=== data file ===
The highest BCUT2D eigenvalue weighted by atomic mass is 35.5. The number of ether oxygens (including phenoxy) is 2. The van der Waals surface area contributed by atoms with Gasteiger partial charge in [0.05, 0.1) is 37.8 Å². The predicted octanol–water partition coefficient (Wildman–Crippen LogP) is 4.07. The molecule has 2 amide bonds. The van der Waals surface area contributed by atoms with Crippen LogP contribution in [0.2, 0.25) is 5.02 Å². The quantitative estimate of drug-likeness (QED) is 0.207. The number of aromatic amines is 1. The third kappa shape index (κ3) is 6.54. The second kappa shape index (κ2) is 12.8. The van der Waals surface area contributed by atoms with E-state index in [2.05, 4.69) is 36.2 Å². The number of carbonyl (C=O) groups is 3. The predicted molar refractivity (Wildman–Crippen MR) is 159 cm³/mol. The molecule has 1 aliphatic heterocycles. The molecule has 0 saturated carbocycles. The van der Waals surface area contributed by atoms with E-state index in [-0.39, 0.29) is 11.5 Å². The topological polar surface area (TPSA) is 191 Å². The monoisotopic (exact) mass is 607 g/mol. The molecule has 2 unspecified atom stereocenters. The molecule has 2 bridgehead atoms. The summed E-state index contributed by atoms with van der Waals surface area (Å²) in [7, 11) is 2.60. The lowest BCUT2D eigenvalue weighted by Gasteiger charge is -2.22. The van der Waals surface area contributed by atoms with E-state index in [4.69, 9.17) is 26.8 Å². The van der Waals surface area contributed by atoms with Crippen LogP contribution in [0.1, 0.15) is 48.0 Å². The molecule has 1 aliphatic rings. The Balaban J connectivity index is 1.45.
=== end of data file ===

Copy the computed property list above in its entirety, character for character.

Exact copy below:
The highest BCUT2D eigenvalue weighted by atomic mass is 35.5. The number of ether oxygens (including phenoxy) is 2. The van der Waals surface area contributed by atoms with Gasteiger partial charge in [0.05, 0.1) is 37.8 Å². The predicted octanol–water partition coefficient (Wildman–Crippen LogP) is 4.07. The molecule has 2 amide bonds. The van der Waals surface area contributed by atoms with Crippen LogP contribution in [0.2, 0.25) is 5.02 Å². The quantitative estimate of drug-likeness (QED) is 0.207. The number of aromatic amines is 1. The third kappa shape index (κ3) is 6.54. The second kappa shape index (κ2) is 12.8. The van der Waals surface area contributed by atoms with E-state index in [2.05, 4.69) is 36.2 Å². The number of carbonyl (C=O) groups is 3. The predicted molar refractivity (Wildman–Crippen MR) is 159 cm³/mol. The molecule has 1 aliphatic heterocycles. The molecule has 0 saturated carbocycles. The van der Waals surface area contributed by atoms with E-state index in [-0.39, 0.29) is 11.5 Å². The topological polar surface area (TPSA) is 191 Å². The monoisotopic (exact) mass is 607 g/mol. The molecule has 2 unspecified atom stereocenters. The molecule has 2 bridgehead atoms. The summed E-state index contributed by atoms with van der Waals surface area (Å²) in [7, 11) is 2.60. The lowest BCUT2D eigenvalue weighted by Gasteiger charge is -2.22. The van der Waals surface area contributed by atoms with E-state index in [4.69, 9.17) is 26.8 Å². The van der Waals surface area contributed by atoms with Crippen LogP contribution in [0.1, 0.15) is 48.0 Å². The molecule has 1 aliphatic rings. The Balaban J connectivity index is 1.45.